The infamous story of Benjamin Barker, a.k.a Sweeney Todd, who sets up a barber shop down in London which is the basis for a sinister partnership with his fellow tenant, Mrs. Lovett. Based on the hit Broadway musical.
Helena Bonham Carter,
A grief-stricken mother takes on the LAPD to her own detriment when it stubbornly tries to pass off an obvious impostor as her missing child, while also refusing to give up hope that she will find him one day.
Elise (Angelina Jolie) sits next to an American tourist, Frank (Johnny Depp), on a train going to Venice. She has chosen him as a decoy, making believe that he is her lover who is wanted by police. Not only will they need to evade the police, but also the mobster whose money her lover stole. Written by
Douglas Young (the-movie-guy)
Lord Julian Fellowes has said in interviews that little of his work on the screenplay ended up on screen. See more »
The night Frank sleeps on the sofa he dreams about walking into Elise's room and kissing her.
The dream shows the interior of the room exactly as it is in real life.
However Frank has never entered the room to know what it looks like in his dream, so he would have imagined things differently to how they were in the room and not exactly as it was in real life, something he had never seen. See more »
A Dark European Thriller (without the darkness or the thrills)
Imagine a movie, imagine that movie stars two of the hottest commodities in Hollywood and add a sensual, somewhat dark French-thriller plot. If you did that, you would have the trailer for The Tourist, and it would sound like a pretty good movie, right? But then if you take away the words "dark" and "thriller" and realized that those sought after actors were actually last minute replacements, then you would have the actual movie.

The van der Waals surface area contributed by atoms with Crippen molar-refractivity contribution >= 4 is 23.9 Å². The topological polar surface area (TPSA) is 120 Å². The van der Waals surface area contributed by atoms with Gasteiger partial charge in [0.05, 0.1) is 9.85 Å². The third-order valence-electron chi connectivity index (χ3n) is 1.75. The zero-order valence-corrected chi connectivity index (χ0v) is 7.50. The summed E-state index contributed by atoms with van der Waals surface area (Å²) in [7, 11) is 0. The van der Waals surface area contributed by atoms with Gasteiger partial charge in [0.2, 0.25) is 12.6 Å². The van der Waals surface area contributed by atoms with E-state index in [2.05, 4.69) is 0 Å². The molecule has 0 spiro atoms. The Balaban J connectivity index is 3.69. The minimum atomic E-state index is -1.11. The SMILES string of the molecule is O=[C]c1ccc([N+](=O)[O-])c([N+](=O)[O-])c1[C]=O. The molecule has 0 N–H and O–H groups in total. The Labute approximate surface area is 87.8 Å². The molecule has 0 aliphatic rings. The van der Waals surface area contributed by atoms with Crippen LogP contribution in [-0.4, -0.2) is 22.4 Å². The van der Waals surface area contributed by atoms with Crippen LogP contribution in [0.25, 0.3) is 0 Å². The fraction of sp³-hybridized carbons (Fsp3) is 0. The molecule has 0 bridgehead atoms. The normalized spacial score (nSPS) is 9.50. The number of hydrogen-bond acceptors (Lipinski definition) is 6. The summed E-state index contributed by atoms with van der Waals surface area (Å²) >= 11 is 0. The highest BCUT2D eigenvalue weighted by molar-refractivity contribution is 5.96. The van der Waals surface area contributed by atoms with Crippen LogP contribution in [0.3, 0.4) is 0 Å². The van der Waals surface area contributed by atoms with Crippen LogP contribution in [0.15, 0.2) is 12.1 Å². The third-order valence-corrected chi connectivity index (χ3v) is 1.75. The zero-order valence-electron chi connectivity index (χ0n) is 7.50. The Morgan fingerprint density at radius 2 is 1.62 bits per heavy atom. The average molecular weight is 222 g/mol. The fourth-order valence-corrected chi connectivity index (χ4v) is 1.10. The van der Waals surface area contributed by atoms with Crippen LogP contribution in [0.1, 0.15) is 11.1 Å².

The Tourist stars Angelina Jolie and Johnny Depp in what appears to be a very promising plot. Jolie plays Elise, a beautiful and mysterious woman who ensnares spy-fiction fan Frank Tupelo (Depp) into his very own web of international crime and intrigue. Under the orders of Chief Inspector Jones (Timothy Dalton) Scotland Yard's John Acheson played by Paul Bettany (The Da Vinci Code, A Beautiful Mind) tries his best to keep up Elise and the man he believes she is connected to Alexander Pearce.
For what sounds like a fantastic plot on paper, the execution of it all leaves a little something to be desired. Perhaps the problem is with expectations. As stated before, the premise and the trailer and two actors who typically take on fairly meaty roles suggests that The Tourist would at least have hints of substance, instead the audience is left with a beautiful and fun movie that is essentially summer action fluff think The Italian Job meets Knight and Day.
The problems with the film almost assuredly were the result of apparently several casting and directorial issues during pre-production. Depp's role was reportedly originally slated for Tom Cruise, who was replaced by Sam Worthington who dropped out over "creative differences" and ultimately was replaces by Johnny Depp. Angelina Jolie's character was also apparently intended for someone else none other than Academy Award winning actress Charlize Theron. The director, German born - Florian Henckel von Donnersmarck (Director of the Academy Award winning film The Lives of Others) also was a replacement and who he himself dropped out at one point, only to resume his directorial role later on. It seems that for whatever reason, no one wanted to be a part of this film.
The Tourist certainly has its strong points. The visuals are simply stunning, whether that describes the beautiful European vistas, lavish homes and hotels or the lead actors, there is definitely eye candy everywhere. The action scenes are exciting and even the dialogue has some charm. However it seems that for every peak there is a valley. The Tourist like its pre-production story seems to have a bit of an identity crisis. At times the film feels intense and brooding, other times it feels like a carefree romp through the waterways of Venice. The dialogue and script have their moments of wit and charm while other parts feel like a reject Bond script. The Tourist is by no means a perfect film, however going in with realistic expectations; it may be just the way to end your night or your week
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